Jays' Draft shaded with Canadian flair
Toronto picks pair of Canuck-born southpaws on Day 1
TORONTO -- For now, right-hander Scott Richmond is the lone Canadian on the Blue Jays' roster. But for Toronto, Day 1 of this year's First-Year Player Draft had a distinctly Canuck feel to it.
With the 37th overall pick -- compensation for right-hander A.J. Burnett's departure via free agency over the offseason -- the Jays selected Ladner, British Columbia, native James Paxton, a left-hander from the University of Kentucky. Toronto chose another Canadian lefty with its next pick in high schooler Jake Eliopoulos from nearby Newmarket, Ontario.
Blue Jays scouting director Jon Lalonde believes Paxton and Eliopoulos were the best players available when the Jays chose them -- the fact that they are Canadian is just a coincidence.
"We just take the best players," Lalonde said. "Obviously, we want to do a good job on players from Canada -- we want to make sure that we know about them, that we scout them properly, give them the attention that we think that they deserve -- and I think in this case we did that with both James and Jake. But when push comes to shove, it's about getting big leaguers, so we want to make sure we get the best players."
Although some fans may keep a closer eye on the Jays' homegrown talent, Paxton isn't worried about the extra attention.
"I don't really feel any pressure," Paxton said. "I've always dealt pretty well with things like that. I think it'll turn out fine for me.
"It's my first time drafted, and I'm just really excited that the Blue Jays drafted me and gave me an opportunity."
Lalonde described the 6-foot-3, 210-pound Paxton as a "big, physical college left-hander" with a plus fastball.
"His curveball, although a little bit inconsistent, is really good at times," Lalonde added. "We think it's got a chance to be a really good pitch for him. He competes well. Everything we've checked out on his makeup is top-rate. We love the fact that he's big and strong and still growing."
Lalonde said Eliopoulos, who pitches for Canada's National Junior Team and the Intercounty Baseball League's Brantford Red Sox, has a "really good" slider, as well as a two-seam sinking fastball and a changeup.
"He's got a great frame. He's athletic -- very quick, loose arm," Lalonde said. "He had great success this year pitching against pro-level competition and pitching in a men's league up here in the Intercounty."
Both selections go against the Jays' recent scouting trends, as Paxton is a client of agent Scott Boras and Eliopoulos is a high school pitcher. The Jays have not signed a Boras client since Roberto Alomar, and have tended to shy away from high school arms.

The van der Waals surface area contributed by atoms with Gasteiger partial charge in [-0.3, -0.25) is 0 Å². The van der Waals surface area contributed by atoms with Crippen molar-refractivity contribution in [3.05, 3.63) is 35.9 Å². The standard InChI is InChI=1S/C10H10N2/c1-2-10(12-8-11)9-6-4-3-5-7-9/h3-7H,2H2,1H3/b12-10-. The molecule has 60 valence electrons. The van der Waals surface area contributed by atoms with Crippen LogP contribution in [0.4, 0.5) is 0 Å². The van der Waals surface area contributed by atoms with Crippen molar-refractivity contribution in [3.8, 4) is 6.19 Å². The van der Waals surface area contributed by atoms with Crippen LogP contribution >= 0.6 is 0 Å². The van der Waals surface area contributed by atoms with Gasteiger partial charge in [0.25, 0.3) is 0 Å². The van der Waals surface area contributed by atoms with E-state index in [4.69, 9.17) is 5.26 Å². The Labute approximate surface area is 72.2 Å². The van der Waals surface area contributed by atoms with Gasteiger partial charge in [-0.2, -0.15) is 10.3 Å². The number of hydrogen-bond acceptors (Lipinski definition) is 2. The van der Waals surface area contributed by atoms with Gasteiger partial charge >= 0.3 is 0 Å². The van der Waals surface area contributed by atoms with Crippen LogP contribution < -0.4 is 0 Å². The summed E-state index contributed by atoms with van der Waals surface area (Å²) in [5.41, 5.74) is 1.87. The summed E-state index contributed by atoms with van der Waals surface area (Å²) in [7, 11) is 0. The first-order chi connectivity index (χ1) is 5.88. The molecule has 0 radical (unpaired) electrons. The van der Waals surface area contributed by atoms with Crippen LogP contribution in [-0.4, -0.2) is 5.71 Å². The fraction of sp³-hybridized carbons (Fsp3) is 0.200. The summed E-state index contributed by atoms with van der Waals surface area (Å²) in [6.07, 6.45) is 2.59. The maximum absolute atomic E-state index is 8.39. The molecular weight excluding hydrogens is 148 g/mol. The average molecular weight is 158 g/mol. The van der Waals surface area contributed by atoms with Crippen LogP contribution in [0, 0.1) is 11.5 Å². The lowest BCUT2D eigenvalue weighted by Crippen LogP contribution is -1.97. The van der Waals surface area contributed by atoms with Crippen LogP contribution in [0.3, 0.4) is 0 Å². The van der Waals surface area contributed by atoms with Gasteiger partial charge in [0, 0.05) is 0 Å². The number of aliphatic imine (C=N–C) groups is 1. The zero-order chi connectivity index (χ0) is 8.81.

But Lalonde wasn't worried that Paxton, as a Boras client, will present a greater challenge when it comes to signing a contract before the Aug. 17 deadline.
"There are questions about signability for all the players that we draft, and we just want to try and get them signed," Lalonde said. "We want to try and be fair and hopefully get things done, but it's going to take time, and we'll work at it.
Blue Jays -- Top five selections
|20||RHP||Stephen Jenkins||Kennesaw St U|
|37||LHP||James Paxton||U Kentucky|
|68||LHP||Jake Eliopoulos||Sacred Heart Catholic HS|
|99||RHP||Jake Barrett||Desert Ridge HS|
|104||CF||Jacob Marisnick||Riverside Poly HS|
|Complete Blue Jays Draft results >|
"I'm sure James is excited, and we are, so I hope we can get something worked out in time that's fair and everyone feels good about."
As far as taking a chance on a high school arm -- as prep pitchers are famously hard to project as Major Leaguers -- so early in the Draft, Lalonde believed Eliopoulos was worth the risk, and that the Jays have the organizational strength to support his development.
"You always try to look for indicators -- things like size and arm strength," Lalonde said. "But these players are just so far away from being what they ultimately might become, it takes a tremendous development program.
"I think Dane Johnson -- he's our Minor League pitching coordinator -- he looks after all these guys. I think the proof is in the pudding with Dane when you look at the arms he's been able to graduate to the Major Leagues. He's the best at what he does in the business, and that's one of the reasons I think we kind of took the reins off with high school pitching, because we know we're putting them in good hands with Dane and [director of player development] Dick Scott."
It doesn't hurt that the Jays already have some good, young pitchers in their system, and even in the big club's rotation.
"I do think we've gotten to a position now -- and we've worked hard to achieve this -- of having some Minor League depth at the upper levels," Lalonde said. "There's no doubt that can buy you some time to hopefully maybe take a little bit more of a project or someone like a high school pitcher that will take some time to develop.
"It's not something we explicitly talk about per se, but I do think in the back of your mind you do feel a little better about it when you do have some guys in Double-A or Triple-A that you think are close that can help you out in the big leagues relatively shortly."
Erika Gilbert is an associate reporter for MLB.com. This story was not subject to the approval of Major League Baseball or its clubs.